Non-immigrants can substitute valid employment authorization card or I-94 with attachments, I-571, I-512, or court order granting asylum or cancellation of removal.

Canadians can substitute the items in 1 for Canadian documents.

Register Your Vehicles in Florida

You must register any vehicles located in Florida with the Florida Department of Motor Vehicles within 10 days of establishing residency. You must bring the vehicle to a DMV office for verification of the VIN.


Insure Your Vehicles in Florida

You must obtain Florida insurance for your vehicles an agent licensed to sell insurance in Florida for any vehicles located in Florida.

Register and Vote in Florida

Register to vote in Florida. Remember to vote in Florida and not vote in your previous state to provide evidence that you have actually become a Florida Resident.

In Florida, you must register to vote at least 30 days prior to an election. Most people register to vote at the same time as they get their driver's license.

Open Local Bank Accounts in Florida

 Open a bank account in Florida. If you are married, explore "tenants by the entirety," a great benefit for those who are married in Florida. You may actually unnecessarily expose assets if you do not change them to TBE. Talk to a Florida Estate planning attorney about this. If you are moving from a high tax state, we would recommend transferring all your accounts as they tend to be more aggressive.

Notify the ATF of your move to Florida.

If you own items restricted by the NFA, you will want to notify the ATF of the move in advance. Using a Form 20 is the proper way to update the ATF. See https://www.GunTrustLawyer.com/form20.html 

Notify The IRS and Other Tax Officials of your change to a Florida Resident

Update your address with the IRS and any other states where you file tax returns. If you are no longer subject to tax in those states, notify them of your move and change of residency. Update the Social Security Administration of your new address in Florida.

Apply for the Florida Homestead Exemption

If you own a home, apply for the Florida Homestead exemption. This can reduce your property taxes by $250/ person or more. Disabled veterans may be entitled to a property tax exemption that matches their percentage of disability. In addition, the Florida Save Our Home Act provides that your property's assessed value is limited to a 3% increase per year.


Update your Estate Plan to Include Florida Provisions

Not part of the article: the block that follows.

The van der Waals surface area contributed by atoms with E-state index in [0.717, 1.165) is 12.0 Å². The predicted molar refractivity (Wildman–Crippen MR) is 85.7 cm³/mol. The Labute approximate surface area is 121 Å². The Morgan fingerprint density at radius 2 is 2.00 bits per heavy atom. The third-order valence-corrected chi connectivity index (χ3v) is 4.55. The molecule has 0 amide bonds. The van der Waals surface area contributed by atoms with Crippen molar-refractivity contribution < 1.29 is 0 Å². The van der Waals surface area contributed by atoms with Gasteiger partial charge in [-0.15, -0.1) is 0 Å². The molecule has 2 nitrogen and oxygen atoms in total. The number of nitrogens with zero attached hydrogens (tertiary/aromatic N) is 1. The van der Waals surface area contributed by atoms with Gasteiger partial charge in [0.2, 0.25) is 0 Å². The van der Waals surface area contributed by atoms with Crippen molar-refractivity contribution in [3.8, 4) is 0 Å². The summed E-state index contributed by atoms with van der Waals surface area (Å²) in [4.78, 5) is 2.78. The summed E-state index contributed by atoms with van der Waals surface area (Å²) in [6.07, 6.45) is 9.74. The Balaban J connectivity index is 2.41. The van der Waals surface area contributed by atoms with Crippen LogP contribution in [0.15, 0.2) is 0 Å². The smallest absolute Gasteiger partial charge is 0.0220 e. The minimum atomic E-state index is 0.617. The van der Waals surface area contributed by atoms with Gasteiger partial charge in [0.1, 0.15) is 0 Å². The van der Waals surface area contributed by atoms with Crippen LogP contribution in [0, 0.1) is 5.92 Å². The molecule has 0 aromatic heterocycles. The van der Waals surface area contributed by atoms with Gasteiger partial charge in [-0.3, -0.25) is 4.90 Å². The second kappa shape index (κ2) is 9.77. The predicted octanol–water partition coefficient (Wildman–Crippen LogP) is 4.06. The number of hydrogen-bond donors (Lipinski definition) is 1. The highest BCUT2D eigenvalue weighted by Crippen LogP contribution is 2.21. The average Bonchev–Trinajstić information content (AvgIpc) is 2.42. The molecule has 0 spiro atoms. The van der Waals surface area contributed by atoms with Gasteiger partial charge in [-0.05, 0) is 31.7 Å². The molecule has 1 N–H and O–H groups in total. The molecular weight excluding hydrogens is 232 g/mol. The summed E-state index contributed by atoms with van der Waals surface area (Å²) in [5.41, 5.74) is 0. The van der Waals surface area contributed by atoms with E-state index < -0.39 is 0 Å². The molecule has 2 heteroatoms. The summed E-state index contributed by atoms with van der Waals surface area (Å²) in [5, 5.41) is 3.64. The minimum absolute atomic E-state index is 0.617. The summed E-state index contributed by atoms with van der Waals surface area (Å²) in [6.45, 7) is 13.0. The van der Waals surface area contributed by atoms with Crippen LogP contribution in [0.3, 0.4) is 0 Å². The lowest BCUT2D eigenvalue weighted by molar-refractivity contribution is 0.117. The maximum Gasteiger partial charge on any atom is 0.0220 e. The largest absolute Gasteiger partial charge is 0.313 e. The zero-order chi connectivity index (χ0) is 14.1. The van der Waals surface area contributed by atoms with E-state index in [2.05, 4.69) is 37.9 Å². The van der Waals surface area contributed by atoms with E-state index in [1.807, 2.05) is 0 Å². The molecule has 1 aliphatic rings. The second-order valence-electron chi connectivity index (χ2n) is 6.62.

Florida law will not be used to determine who your beneficiaries are if you die. In Florida, Probate can be very expensive. The attorney and P.R. fees can as much as $60,000 / million in assets subject to probate. Your current document may not provide for homestead protections and may not actually do what they say. It is best to meet with a Florida estate planning attorney to review and update documents to take advantage of the benefits you will be afforded as a Florida Resident.

Cut Ties with Your Old State of Residence

New York and other states try to establish a connection to their state to not lose tax revenue. They will look at the number of dates in that state, toll records to determine when you are in the state, credit card charges to see what local services you are using. Review your interactions with the previous state and determine how to cost ties as much as possible. Working with someone who has dealt with these issues can help you determine techniques to use.

The good news is that Florida will be happy to have you if you declare yourself to be a state resident. The bad news is that you'll have to take specific steps to terminate your "resident status" with the state you're leaving if it collects a state income tax or a state estate tax. It's more likely that your Florida domicile will be respected if you're able to accomplish most of the items on this checklist.

Florida Residency can help provide additional Asset Protection and benefits.

Contact a Florida Estate Planning attorney to setup up a paid Florida Domicile consultation to discuss your specific needs and objectives.